Call for Papers: 39th Annual American Studies Graduate Symposium
“The Good, the Bad, and The Ugly: American Exceptionalism in the 21st Century”
Purdue University, April 17-18, 2014
Keynote Speaker: Kevin Gaines, Robert Hayden Collegiate Professor of History and Afroamerican and African Studies, University of Michigan
The election of our nation’s first Black president ushered in a discourse of Post-Blackness, suggesting that America’s race problems were behind us. Likewise, the repeal of Don’t Ask Don’t Tell, and the unconstitutionality of DOMA seem to suggest that discrimination against LGBT and queer persons was a thing of the past. However, recent political attacks on women’s rights, renewed fights to prevent LGBT persons from marrying, the government shutdown, the GOP war on voting rights aimed at disenfranchising people of color, as well as our extended global “war on terror,” have dispelled the notion that we are “post” anything. American exceptionalism, including intra-American exceptionalism, is in full effect. Still, we must ask, what’s good about America? What narratives of belonging, nation, and freedom bind us to our American identity? Is there anything left to love about America?
In accordance with this theme, we would be interested in tracing the resurgence of imperialism, white supremacy, economic disparity, and otherness within the turn of the century. Other possible sub-themes include:
- Identity: What constitutes an American? Who is excluded and why?
- Post-race, post-feminism, post-Civil Rights?
- Commodification/Cooptation of American identity
- Media/Popular Culture/Representation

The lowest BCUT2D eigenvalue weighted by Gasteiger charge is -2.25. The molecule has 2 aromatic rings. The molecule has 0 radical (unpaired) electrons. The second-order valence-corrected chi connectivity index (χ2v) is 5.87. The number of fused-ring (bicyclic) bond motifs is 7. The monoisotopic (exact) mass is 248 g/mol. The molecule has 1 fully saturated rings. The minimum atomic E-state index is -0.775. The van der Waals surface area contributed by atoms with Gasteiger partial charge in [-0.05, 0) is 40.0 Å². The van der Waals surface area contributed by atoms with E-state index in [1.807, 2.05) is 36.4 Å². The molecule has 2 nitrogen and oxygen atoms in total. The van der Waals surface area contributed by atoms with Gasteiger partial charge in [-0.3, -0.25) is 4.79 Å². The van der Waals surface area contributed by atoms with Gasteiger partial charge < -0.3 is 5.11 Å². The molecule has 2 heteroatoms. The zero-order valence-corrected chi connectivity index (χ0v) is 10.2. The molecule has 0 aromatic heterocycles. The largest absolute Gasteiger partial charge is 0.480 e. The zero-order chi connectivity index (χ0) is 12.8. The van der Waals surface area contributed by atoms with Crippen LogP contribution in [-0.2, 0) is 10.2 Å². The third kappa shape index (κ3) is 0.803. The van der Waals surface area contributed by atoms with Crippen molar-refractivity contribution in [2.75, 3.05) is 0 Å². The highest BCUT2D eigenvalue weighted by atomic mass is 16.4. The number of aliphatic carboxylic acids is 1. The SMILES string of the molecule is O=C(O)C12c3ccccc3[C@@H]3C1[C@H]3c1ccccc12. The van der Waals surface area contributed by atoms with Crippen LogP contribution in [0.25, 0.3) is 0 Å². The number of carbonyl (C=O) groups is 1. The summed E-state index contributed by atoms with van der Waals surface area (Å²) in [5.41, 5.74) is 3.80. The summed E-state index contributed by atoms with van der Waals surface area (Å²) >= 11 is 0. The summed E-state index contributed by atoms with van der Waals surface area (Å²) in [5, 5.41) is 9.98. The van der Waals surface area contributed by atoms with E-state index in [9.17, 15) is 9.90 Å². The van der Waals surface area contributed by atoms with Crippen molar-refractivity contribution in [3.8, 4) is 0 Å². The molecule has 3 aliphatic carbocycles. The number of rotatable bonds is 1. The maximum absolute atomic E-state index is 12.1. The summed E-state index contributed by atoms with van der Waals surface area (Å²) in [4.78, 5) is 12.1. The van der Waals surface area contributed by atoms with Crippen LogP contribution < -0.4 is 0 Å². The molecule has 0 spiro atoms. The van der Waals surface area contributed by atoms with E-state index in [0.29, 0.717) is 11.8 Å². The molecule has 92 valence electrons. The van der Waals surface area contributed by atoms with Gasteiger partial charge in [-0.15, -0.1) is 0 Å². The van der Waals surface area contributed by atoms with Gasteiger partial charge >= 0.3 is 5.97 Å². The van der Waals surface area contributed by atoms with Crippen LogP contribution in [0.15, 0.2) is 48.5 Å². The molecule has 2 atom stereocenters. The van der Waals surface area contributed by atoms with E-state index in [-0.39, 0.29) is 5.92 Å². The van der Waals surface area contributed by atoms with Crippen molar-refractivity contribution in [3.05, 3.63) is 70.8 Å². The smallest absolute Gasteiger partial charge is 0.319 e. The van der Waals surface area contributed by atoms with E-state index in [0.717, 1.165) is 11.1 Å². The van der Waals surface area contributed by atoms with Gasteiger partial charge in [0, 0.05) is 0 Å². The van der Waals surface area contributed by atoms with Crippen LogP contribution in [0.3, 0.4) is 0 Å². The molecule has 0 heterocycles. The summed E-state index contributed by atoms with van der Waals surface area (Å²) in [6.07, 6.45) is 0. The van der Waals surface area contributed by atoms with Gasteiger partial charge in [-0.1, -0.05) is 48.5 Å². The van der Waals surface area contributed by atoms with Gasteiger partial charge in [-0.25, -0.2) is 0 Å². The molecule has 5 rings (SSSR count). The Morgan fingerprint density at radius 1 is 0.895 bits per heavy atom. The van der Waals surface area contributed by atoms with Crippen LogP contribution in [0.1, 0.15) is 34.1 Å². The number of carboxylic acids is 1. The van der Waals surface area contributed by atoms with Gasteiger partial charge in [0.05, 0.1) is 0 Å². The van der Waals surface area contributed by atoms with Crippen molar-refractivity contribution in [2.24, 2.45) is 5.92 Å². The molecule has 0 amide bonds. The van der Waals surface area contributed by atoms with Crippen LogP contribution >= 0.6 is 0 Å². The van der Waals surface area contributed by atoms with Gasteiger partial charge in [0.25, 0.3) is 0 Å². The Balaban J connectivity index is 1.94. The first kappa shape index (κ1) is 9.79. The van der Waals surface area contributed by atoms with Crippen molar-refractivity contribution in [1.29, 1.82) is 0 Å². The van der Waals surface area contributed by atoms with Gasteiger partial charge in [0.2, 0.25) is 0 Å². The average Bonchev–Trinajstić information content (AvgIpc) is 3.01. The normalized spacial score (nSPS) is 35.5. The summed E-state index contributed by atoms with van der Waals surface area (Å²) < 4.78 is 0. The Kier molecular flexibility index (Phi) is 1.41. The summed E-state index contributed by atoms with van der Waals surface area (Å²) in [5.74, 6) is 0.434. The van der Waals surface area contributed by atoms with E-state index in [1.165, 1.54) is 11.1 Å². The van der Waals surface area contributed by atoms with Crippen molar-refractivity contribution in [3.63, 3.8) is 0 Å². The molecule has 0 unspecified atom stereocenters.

- American Exceptionalism in a transnational context
- LGBT/Queer: Progression (or regression) of movements, visibility, etc.
- Immigration and American identity
- Urban/rural landscapes and communities
- University/Public Education System
- Nostalgia (Longing for a “halcyon” past, 1950s, The Old South, etc.)
- How are these concepts tied to exceptionalism?
- Love and Affect: How do we feel about America? What’s left to love? What constitutes a “good” life/nation?
The Symposium Committee invites all those interested to submit proposals no longer than one page in length for panels, individual papers, workshops, and performances no later than January 10, 2014. Please also submit a biography of no more than 250 words, a current CV with contact information, especially your email address, and a list of any audio and/or visual equipment necessary for presentation. Submissions may be made electronically to Stephanie A. Allen at firstname.lastname@example.org. Inquiries regarding the symposium may be made to the same email address.
The full flyer can be seen here.
Contact information: Stephanie A. Allen, Purdue University, 100 N. University St., (765) 496-9629, email: email@example.com